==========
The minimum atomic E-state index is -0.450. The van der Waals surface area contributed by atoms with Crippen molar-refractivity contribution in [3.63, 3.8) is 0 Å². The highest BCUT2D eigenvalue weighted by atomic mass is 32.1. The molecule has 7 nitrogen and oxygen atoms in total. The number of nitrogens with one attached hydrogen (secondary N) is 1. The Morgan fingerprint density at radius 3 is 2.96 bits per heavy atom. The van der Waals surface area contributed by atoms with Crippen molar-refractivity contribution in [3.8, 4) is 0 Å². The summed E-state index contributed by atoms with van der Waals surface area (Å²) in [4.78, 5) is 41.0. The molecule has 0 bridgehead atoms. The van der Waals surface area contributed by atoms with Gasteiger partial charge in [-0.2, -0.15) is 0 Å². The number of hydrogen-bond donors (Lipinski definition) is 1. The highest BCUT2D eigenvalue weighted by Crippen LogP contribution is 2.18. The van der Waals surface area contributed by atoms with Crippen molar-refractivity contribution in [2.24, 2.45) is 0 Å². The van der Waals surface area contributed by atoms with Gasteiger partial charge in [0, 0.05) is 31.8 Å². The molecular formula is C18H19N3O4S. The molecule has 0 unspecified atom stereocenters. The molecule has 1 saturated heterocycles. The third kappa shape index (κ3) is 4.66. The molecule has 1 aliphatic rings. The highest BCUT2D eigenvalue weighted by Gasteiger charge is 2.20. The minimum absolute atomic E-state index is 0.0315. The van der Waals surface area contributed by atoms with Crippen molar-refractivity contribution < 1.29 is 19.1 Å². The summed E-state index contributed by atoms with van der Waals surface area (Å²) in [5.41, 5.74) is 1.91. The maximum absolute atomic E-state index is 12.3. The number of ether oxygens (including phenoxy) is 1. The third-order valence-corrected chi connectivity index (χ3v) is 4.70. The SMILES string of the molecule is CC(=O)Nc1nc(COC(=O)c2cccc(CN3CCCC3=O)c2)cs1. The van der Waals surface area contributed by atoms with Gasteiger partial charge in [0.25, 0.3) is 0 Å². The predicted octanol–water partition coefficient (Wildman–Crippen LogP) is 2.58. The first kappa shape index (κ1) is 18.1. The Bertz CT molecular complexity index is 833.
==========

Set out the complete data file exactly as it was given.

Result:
The minimum atomic E-state index is -0.450. The van der Waals surface area contributed by atoms with Crippen molar-refractivity contribution in [3.63, 3.8) is 0 Å². The highest BCUT2D eigenvalue weighted by atomic mass is 32.1. The molecule has 7 nitrogen and oxygen atoms in total. The number of nitrogens with one attached hydrogen (secondary N) is 1. The Morgan fingerprint density at radius 3 is 2.96 bits per heavy atom. The van der Waals surface area contributed by atoms with Crippen molar-refractivity contribution in [3.8, 4) is 0 Å². The summed E-state index contributed by atoms with van der Waals surface area (Å²) in [4.78, 5) is 41.0. The molecule has 0 bridgehead atoms. The van der Waals surface area contributed by atoms with Gasteiger partial charge in [-0.2, -0.15) is 0 Å². The number of hydrogen-bond donors (Lipinski definition) is 1. The highest BCUT2D eigenvalue weighted by Crippen LogP contribution is 2.18. The van der Waals surface area contributed by atoms with Crippen molar-refractivity contribution in [2.24, 2.45) is 0 Å². The van der Waals surface area contributed by atoms with Gasteiger partial charge in [0, 0.05) is 31.8 Å². The molecular formula is C18H19N3O4S. The molecule has 0 unspecified atom stereocenters. The molecule has 1 saturated heterocycles. The third kappa shape index (κ3) is 4.66. The molecule has 1 aliphatic rings. The highest BCUT2D eigenvalue weighted by Gasteiger charge is 2.20. The minimum absolute atomic E-state index is 0.0315. The van der Waals surface area contributed by atoms with Crippen molar-refractivity contribution < 1.29 is 19.1 Å². The summed E-state index contributed by atoms with van der Waals surface area (Å²) in [5.41, 5.74) is 1.91. The maximum absolute atomic E-state index is 12.3. The number of ether oxygens (including phenoxy) is 1. The third-order valence-corrected chi connectivity index (χ3v) is 4.70. The SMILES string of the molecule is CC(=O)Nc1nc(COC(=O)c2cccc(CN3CCCC3=O)c2)cs1. The van der Waals surface area contributed by atoms with Gasteiger partial charge in [0.25, 0.3) is 0 Å². The predicted octanol–water partition coefficient (Wildman–Crippen LogP) is 2.58. The first kappa shape index (κ1) is 18.1. The Bertz CT molecular complexity index is 833.